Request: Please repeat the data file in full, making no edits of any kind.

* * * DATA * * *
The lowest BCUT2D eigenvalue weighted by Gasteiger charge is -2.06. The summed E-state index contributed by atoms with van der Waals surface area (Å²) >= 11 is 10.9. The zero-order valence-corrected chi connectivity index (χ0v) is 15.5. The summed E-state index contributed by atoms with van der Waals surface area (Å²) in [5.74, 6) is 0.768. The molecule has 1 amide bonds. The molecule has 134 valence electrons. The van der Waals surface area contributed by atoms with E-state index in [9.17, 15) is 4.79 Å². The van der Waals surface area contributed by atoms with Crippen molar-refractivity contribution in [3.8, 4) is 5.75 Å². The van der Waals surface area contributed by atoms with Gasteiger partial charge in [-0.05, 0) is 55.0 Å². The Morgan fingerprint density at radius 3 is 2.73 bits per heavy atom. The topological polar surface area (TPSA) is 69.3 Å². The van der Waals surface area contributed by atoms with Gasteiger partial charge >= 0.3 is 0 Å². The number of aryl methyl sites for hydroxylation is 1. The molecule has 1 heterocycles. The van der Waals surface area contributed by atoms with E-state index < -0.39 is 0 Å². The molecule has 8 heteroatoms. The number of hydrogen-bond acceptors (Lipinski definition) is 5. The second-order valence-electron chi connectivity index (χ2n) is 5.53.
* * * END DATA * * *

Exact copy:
The lowest BCUT2D eigenvalue weighted by Gasteiger charge is -2.06. The summed E-state index contributed by atoms with van der Waals surface area (Å²) >= 11 is 10.9. The zero-order valence-corrected chi connectivity index (χ0v) is 15.5. The summed E-state index contributed by atoms with van der Waals surface area (Å²) in [5.74, 6) is 0.768. The molecule has 1 amide bonds. The molecule has 134 valence electrons. The van der Waals surface area contributed by atoms with E-state index in [9.17, 15) is 4.79 Å². The van der Waals surface area contributed by atoms with Crippen molar-refractivity contribution in [3.8, 4) is 5.75 Å². The van der Waals surface area contributed by atoms with Gasteiger partial charge in [-0.05, 0) is 55.0 Å². The Morgan fingerprint density at radius 3 is 2.73 bits per heavy atom. The topological polar surface area (TPSA) is 69.3 Å². The van der Waals surface area contributed by atoms with Gasteiger partial charge >= 0.3 is 0 Å². The number of aryl methyl sites for hydroxylation is 1. The molecule has 1 heterocycles. The van der Waals surface area contributed by atoms with E-state index < -0.39 is 0 Å². The molecule has 8 heteroatoms. The number of hydrogen-bond acceptors (Lipinski definition) is 5. The second-order valence-electron chi connectivity index (χ2n) is 5.53.